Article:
Head coach Bruce Arena isn't panicking, however, and why should he? He has one of the deepest, most talented rosters in MLS. Look for the Galaxy to be a factor again in 2011.
New England Revolution (9-16-5)
Like Houston, the Revolution had a rare down year.
Injuries, age and defections decimated a once strong roster that will need to do a lot of growing if it is going to be successful in 2011.
If any coach in MLS can find the players needed to get the Revs back into the playoff picture, it is New England's Steve Nicol.
New York Red Bulls (15-9-6)
The Red Bulls completed an amazing turnaround in 2010, going from a last- placed finish in 2009, to first in the conference this season.
On top of that, the club finally opened its soccer-specific stadium, Red Bull Arena, and brought in Henry and Mexican captain Rafa Marquez.
The team underachieved slightly in the playoffs, but look for big things in 2011 as New York enters year two of the Hans Backe era.
Philadelphia Union (8-15-7)
The Union achieved moderate success on the field in their first season in MLS.
Off the field, the team was a hit, averaging over 19,000 fans per game at its new soccer-specific stadium, PPL Park.
Sebastien Le Toux had an MVP caliber season, with 14 goals and 11 assists, but unfortunately for him, his team finished too low in the standings to get any serious consideration for the award.
Real Salt Lake (15-4-11)
RSL brought in the aforementioned Saborio, and all he did was lead the defending MLS Cup champs in goals with 12.
With Saborio, midfield maestro Javier Morales, and a host of other players leading the way, RSL challenged the Galaxy for the Supporters' Shield in 2010, but like L.A., were unable to take that success to the playoffs.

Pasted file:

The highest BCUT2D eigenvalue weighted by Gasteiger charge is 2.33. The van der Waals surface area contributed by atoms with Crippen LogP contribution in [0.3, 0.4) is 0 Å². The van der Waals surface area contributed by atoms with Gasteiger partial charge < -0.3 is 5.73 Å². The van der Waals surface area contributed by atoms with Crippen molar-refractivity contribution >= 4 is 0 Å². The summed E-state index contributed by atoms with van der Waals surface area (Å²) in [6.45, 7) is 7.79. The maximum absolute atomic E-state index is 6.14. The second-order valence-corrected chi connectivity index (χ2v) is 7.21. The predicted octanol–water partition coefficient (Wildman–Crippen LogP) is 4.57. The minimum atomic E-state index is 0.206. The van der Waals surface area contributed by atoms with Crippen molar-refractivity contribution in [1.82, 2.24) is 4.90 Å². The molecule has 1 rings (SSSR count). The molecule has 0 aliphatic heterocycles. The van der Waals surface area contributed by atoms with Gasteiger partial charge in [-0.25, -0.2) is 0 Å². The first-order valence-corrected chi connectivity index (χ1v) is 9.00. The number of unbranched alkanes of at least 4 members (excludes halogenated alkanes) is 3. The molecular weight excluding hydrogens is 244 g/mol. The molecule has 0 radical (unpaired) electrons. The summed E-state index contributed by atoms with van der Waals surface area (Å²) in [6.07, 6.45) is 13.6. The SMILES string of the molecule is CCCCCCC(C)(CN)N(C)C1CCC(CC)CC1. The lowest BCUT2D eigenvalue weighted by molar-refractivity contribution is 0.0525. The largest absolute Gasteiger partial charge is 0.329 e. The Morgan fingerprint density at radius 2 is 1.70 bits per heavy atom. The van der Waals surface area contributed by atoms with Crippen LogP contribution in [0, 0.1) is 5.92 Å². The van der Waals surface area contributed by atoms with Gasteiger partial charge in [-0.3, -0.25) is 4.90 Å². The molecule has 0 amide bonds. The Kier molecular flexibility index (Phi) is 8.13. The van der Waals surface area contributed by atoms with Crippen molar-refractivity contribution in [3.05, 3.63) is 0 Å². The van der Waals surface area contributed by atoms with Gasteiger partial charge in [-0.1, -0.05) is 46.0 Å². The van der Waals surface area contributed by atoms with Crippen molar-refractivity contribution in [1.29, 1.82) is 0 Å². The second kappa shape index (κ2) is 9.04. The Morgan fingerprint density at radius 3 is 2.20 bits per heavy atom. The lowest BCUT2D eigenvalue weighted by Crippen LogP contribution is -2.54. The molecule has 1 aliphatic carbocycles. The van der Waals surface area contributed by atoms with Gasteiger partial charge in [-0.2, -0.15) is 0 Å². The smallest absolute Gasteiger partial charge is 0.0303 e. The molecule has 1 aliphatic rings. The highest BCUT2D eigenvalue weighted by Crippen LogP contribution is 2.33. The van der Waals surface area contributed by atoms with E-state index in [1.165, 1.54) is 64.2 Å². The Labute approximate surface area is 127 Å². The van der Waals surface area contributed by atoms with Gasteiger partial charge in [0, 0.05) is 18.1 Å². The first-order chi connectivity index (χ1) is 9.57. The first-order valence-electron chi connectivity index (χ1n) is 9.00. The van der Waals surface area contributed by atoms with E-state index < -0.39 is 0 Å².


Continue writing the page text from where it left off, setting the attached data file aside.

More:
But with the core locked up, look for RSL to be a factor again in 2011.
San Jose Earthquakes (13-10-7)
The 'Quakes had a strong season under coach Frank Yallop, qualifying for the playoffs for the first time since returning to the league.
Chris Wondolowski won the league's Golden Boot with 18 goals, the club's first DP Geovanni made an impact in just eight MLS starts, and midfielder/defender Bobby Convey finally showed the talent that made Yallop offer him a six-figure contract prior to last season.
Look for San Jose to try and build on this season's success in 2011.
Seattle Sounders FC (14-10-6)
Fredy Montero earned a big contract by leading the team to the playoffs for the second straight season in its second season in MLS.
Designated Player Blaise Nkufo also integrated well into the team after the World Cup break.
The Sounders continued to be the class of the league when it comes to attendance, averaging over 36,000 fans per game in what could become MLS's model franchise if the success continues.
Sporting Kansas City (11-13-6)
The artist formerly known as the Kansas City Wizards are preparing to enter a new era in 2011.
They signed a Designated Player in Omar Bravo, are opening a new soccer- specific stadium, and relaunched the team's brand, which they hope translates into success on the field as well as at the gate.
This past season, head coach Peter Vermes failed to do what former coach Curt Onalfo did when in K.C., which is make the playoffs, but there could be big things on the horizon.
Toronto FC (9-13-8)
In their fourth season in MLS, the Reds failed to qualify for the playoffs ... again.
As a result the franchise fired general manager Mo Johnston and head coach Preki, who was in just his first season with the club.
If the team is going to get turned around in 2011, it needs to do better with its DP signings than the ineffective Julian de Guzman.
Former German international star striker and coach Jurgen Klinsmann was brought in as a consultant in the offseason, so he has the unenviable task of turning the struggling franchise around.
What to look forward to in 2011
With the Portland Timbers and Vancouver Whitecaps entering the league, there should be an intense Pacific Northwest rivalry between the two teams as well as Seattle.
If the success of the Sounders is any indication, the region could turn out to be what the league has been striving for since it launched in 1996.